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5 Unexpected Ways Kids Can Strengthen Your Marriage

People may tell you that having kids will put stress on a marriage. And they are not wrong, it does. But after 23 years of (mostly) wedded bliss, I have learned that sometimes it's all in the way we look at things.
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Children sitting together with parents and laughing
Children sitting together with parents and laughing

Before my husband and I had our three children, we frequently went out to dinner, slept late on weekends, went to the movies, and were free to have sex whenever the mood struck us.

We were married for almost six years before our first child was born, and we thought we had a good thing going. Joe learned to find my habit of loving a particular food until I decided, without warning and usually after he bought a month's supply of it, that I would never eat it again, somewhat charming. Likewise I learned to endure his need to set the alarm clock for an hour earlier than he ever got up.

We felt our relationship was tested and strong. We thought we were close.

We were fools.

People may tell you that having kids will put stress on a marriage. And they are not wrong, it does. But after 23 years of (mostly) wedded bliss, I have learned that sometimes it's all in the way we look at things.

Here are five ways that having children has strengthened our marriage. They may not be the ways you might think.

  1. Love it or hate it, once you have kids you never will never lack a topic of conversation. There is always something to talk about. Whether it is the epic mess junior made in the living room or the newest project that he has to bring into school on Monday made out of three pinecones, a milk container, and glue, or where the heck are Max and Ruby's parents, there is always a topic to discuss.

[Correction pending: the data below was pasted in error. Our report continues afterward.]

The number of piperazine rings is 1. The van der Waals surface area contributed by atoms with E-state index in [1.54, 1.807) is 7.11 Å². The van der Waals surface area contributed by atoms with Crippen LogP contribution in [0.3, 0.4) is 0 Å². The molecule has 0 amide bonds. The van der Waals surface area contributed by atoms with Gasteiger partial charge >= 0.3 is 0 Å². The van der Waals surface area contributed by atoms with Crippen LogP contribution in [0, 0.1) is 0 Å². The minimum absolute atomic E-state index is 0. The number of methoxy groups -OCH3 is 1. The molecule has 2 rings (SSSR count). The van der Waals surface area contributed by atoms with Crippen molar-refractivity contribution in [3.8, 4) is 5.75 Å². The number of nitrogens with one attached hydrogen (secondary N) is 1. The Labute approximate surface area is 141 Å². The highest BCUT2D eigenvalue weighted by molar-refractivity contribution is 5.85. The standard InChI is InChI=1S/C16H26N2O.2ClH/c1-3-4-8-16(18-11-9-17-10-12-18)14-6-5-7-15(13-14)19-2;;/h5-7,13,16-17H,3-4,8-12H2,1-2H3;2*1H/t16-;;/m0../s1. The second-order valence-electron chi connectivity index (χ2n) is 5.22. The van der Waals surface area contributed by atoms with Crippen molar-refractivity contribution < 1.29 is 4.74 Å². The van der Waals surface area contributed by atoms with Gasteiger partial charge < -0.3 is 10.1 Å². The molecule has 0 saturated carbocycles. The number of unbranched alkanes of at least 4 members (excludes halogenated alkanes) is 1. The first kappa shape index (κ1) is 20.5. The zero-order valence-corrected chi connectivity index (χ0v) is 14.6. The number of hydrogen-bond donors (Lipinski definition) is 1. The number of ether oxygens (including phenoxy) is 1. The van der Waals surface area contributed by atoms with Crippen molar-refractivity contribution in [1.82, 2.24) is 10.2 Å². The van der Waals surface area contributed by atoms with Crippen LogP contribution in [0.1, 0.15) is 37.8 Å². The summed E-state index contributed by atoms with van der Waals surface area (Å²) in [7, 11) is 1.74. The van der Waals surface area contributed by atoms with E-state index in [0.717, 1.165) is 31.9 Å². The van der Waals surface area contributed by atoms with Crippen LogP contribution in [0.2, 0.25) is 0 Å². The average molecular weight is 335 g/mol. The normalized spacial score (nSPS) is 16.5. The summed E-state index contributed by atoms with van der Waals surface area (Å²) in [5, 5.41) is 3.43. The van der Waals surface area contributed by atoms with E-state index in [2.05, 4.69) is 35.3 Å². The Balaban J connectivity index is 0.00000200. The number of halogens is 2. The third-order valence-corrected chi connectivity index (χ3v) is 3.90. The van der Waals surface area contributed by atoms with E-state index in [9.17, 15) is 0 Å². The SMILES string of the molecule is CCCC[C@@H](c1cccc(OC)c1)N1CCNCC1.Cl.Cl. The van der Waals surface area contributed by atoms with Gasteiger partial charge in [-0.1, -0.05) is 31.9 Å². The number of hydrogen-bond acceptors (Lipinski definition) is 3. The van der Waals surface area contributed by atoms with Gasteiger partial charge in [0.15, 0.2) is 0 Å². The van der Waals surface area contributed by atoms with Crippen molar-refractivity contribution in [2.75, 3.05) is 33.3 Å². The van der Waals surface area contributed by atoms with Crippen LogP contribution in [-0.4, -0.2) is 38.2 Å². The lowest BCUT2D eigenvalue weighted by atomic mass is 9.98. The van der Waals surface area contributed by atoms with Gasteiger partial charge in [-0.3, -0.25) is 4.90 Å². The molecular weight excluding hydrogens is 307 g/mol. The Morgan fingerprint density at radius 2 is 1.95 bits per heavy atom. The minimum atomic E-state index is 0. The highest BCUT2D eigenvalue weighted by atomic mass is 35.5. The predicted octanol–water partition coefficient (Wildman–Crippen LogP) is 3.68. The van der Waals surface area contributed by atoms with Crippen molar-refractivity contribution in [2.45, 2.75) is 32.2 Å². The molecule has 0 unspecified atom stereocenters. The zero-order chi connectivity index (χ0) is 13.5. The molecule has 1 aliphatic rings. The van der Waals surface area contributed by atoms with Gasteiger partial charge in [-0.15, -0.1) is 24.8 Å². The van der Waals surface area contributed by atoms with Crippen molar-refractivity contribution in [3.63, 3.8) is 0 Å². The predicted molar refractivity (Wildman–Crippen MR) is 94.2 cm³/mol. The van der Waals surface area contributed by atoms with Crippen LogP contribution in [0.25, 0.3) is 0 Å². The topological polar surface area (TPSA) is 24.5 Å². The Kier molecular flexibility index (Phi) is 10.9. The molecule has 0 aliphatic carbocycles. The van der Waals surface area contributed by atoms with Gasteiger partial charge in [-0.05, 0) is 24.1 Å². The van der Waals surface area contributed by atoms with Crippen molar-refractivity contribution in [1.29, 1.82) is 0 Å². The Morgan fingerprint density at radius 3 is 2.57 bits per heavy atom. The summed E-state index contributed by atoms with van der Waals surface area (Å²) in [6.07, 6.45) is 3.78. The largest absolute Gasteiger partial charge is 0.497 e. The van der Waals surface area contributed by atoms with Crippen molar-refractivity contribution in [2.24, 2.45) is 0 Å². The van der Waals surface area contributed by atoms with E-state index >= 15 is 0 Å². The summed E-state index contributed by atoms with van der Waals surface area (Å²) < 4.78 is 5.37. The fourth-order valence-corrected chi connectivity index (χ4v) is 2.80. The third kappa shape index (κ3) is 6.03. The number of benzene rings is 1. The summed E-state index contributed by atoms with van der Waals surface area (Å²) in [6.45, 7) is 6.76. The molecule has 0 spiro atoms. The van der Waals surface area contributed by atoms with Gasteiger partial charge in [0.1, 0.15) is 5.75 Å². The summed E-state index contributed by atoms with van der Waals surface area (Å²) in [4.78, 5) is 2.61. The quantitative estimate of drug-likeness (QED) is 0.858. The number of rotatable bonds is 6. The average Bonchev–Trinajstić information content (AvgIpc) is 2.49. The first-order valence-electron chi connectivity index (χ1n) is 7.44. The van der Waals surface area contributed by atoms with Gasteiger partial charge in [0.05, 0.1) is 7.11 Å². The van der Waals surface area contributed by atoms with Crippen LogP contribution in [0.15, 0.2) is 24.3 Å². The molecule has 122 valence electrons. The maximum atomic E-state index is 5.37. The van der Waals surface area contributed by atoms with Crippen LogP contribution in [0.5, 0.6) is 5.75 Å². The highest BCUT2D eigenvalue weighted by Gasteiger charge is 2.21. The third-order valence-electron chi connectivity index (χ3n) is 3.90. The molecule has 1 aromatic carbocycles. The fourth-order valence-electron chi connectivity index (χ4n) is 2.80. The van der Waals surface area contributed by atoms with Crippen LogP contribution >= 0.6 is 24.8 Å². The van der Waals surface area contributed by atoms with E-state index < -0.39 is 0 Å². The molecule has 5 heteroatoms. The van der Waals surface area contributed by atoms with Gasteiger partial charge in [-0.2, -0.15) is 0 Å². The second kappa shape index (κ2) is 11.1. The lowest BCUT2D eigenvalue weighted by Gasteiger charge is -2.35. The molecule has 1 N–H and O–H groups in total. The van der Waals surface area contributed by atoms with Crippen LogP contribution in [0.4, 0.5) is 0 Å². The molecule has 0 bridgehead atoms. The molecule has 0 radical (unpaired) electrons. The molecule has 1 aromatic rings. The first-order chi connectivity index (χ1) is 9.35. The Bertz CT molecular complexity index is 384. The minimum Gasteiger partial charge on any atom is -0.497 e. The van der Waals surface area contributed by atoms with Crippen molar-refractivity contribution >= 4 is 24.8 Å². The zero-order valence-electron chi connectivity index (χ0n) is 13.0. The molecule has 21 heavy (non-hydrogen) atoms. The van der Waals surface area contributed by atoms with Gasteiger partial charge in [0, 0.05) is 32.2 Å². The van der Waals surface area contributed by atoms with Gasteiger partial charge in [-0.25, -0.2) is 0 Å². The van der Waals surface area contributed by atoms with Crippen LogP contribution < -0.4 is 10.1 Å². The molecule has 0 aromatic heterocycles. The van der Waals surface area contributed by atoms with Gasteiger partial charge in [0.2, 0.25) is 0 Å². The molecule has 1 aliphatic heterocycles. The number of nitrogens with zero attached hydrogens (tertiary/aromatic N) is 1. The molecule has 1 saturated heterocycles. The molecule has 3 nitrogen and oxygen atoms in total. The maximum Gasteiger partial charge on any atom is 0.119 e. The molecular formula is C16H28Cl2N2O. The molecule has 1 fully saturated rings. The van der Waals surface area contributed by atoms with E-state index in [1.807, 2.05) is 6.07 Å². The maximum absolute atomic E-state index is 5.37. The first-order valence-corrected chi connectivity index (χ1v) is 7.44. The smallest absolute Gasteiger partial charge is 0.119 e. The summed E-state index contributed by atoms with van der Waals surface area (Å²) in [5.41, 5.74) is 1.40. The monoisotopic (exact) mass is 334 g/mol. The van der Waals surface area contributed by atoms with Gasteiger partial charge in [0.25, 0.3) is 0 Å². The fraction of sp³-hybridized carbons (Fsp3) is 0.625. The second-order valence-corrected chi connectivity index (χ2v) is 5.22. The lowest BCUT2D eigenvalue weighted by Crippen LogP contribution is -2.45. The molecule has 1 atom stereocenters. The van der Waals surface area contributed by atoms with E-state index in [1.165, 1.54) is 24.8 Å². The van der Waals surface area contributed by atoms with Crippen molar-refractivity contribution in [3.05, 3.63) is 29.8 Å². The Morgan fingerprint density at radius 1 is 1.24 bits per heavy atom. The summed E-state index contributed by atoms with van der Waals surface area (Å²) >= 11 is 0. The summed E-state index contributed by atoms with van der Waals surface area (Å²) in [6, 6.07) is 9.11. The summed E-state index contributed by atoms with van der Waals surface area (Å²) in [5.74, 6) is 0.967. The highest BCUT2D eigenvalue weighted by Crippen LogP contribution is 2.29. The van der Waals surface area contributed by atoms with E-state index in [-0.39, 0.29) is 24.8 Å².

• You will never take sex for granted again. The days when you and your spouse could just decide you needed each other are gone. Kaput. A distant memory. Now you will need to not only schedule time for each other, you may actually have to sneak into the laundry room for a quickie. This could explain why I now get turned on by the scent of dryer sheets. There is something very sweet about making time for each other.
  • Boredom is a thing of the past. Your life will be filled to the brim with excitement. Late night trips to the ER with a sick kid, frantically searching for a lost ballet slipper before the big recital, or trying to find the family hamster that made a break for it are just a few things that have kept the thrill alive for us. Peace and calm are highly overrated and do little for deep bonding.
  • There will come a time -- it's usually when at least one of your kids becomes a teenager or you have the nerve to serve veggie pasta -- that you will need somebody in your house that actually likes you. These are the times where you will be grateful that there is a person who vowed to love you for better or worse, in sickness and in health, and especially in our case, a 17-year-old's term paper.
  • When you have a newborn with colic or a toddler who requires potty training, it can seem like the trials and tribulations of parenthood are endless. But time really does fly. I honestly can't believe our first child has only one more year until he begins college. It's awfully nice to have another person who has shared these memories with you and can remind you that no, you were not dreaming, you really did spend the whole first year of his life sitting in the backseat of the car because you were both worried that since he was in a rear facing car seat he would feel lonely.
  • This piece was previously published on Kathy's site, My Dishwasher's Possessed!